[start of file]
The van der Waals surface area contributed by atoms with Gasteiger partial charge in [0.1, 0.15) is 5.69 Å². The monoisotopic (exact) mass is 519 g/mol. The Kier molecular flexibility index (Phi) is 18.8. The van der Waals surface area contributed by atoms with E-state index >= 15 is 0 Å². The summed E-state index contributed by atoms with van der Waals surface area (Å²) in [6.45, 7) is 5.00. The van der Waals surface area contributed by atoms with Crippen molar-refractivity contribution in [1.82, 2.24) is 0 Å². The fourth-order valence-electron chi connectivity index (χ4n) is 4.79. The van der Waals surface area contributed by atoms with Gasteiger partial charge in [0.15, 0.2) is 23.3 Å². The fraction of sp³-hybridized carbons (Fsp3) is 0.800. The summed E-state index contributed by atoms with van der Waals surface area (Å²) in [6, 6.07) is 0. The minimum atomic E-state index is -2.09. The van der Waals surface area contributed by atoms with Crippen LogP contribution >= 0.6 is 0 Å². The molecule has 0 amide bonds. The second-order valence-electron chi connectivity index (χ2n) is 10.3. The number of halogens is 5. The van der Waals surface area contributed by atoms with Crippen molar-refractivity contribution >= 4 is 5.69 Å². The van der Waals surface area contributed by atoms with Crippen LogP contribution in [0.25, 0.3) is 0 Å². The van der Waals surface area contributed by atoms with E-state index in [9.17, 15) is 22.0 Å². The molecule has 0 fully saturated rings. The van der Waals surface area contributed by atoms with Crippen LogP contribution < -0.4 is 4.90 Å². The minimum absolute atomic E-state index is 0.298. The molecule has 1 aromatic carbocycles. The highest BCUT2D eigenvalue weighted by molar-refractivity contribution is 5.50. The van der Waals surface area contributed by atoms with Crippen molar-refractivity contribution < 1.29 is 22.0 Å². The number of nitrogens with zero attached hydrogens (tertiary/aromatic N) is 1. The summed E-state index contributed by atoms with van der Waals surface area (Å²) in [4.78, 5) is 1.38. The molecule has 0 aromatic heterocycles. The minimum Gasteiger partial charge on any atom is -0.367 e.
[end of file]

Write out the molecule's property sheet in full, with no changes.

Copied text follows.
The van der Waals surface area contributed by atoms with Gasteiger partial charge in [0.1, 0.15) is 5.69 Å². The monoisotopic (exact) mass is 519 g/mol. The Kier molecular flexibility index (Phi) is 18.8. The van der Waals surface area contributed by atoms with E-state index >= 15 is 0 Å². The summed E-state index contributed by atoms with van der Waals surface area (Å²) in [6.45, 7) is 5.00. The van der Waals surface area contributed by atoms with Crippen molar-refractivity contribution in [1.82, 2.24) is 0 Å². The fourth-order valence-electron chi connectivity index (χ4n) is 4.79. The van der Waals surface area contributed by atoms with Gasteiger partial charge in [0.15, 0.2) is 23.3 Å². The fraction of sp³-hybridized carbons (Fsp3) is 0.800. The summed E-state index contributed by atoms with van der Waals surface area (Å²) in [6, 6.07) is 0. The minimum atomic E-state index is -2.09. The van der Waals surface area contributed by atoms with Crippen LogP contribution >= 0.6 is 0 Å². The molecule has 0 amide bonds. The second-order valence-electron chi connectivity index (χ2n) is 10.3. The number of halogens is 5. The van der Waals surface area contributed by atoms with Crippen molar-refractivity contribution >= 4 is 5.69 Å². The van der Waals surface area contributed by atoms with Crippen LogP contribution in [0.25, 0.3) is 0 Å². The van der Waals surface area contributed by atoms with E-state index in [9.17, 15) is 22.0 Å². The molecule has 0 fully saturated rings. The van der Waals surface area contributed by atoms with Crippen LogP contribution < -0.4 is 4.90 Å². The minimum absolute atomic E-state index is 0.298. The molecule has 1 aromatic carbocycles. The highest BCUT2D eigenvalue weighted by molar-refractivity contribution is 5.50. The van der Waals surface area contributed by atoms with Crippen molar-refractivity contribution < 1.29 is 22.0 Å². The number of nitrogens with zero attached hydrogens (tertiary/aromatic N) is 1. The summed E-state index contributed by atoms with van der Waals surface area (Å²) in [4.78, 5) is 1.38. The molecule has 0 aromatic heterocycles. The minimum Gasteiger partial charge on any atom is -0.367 e.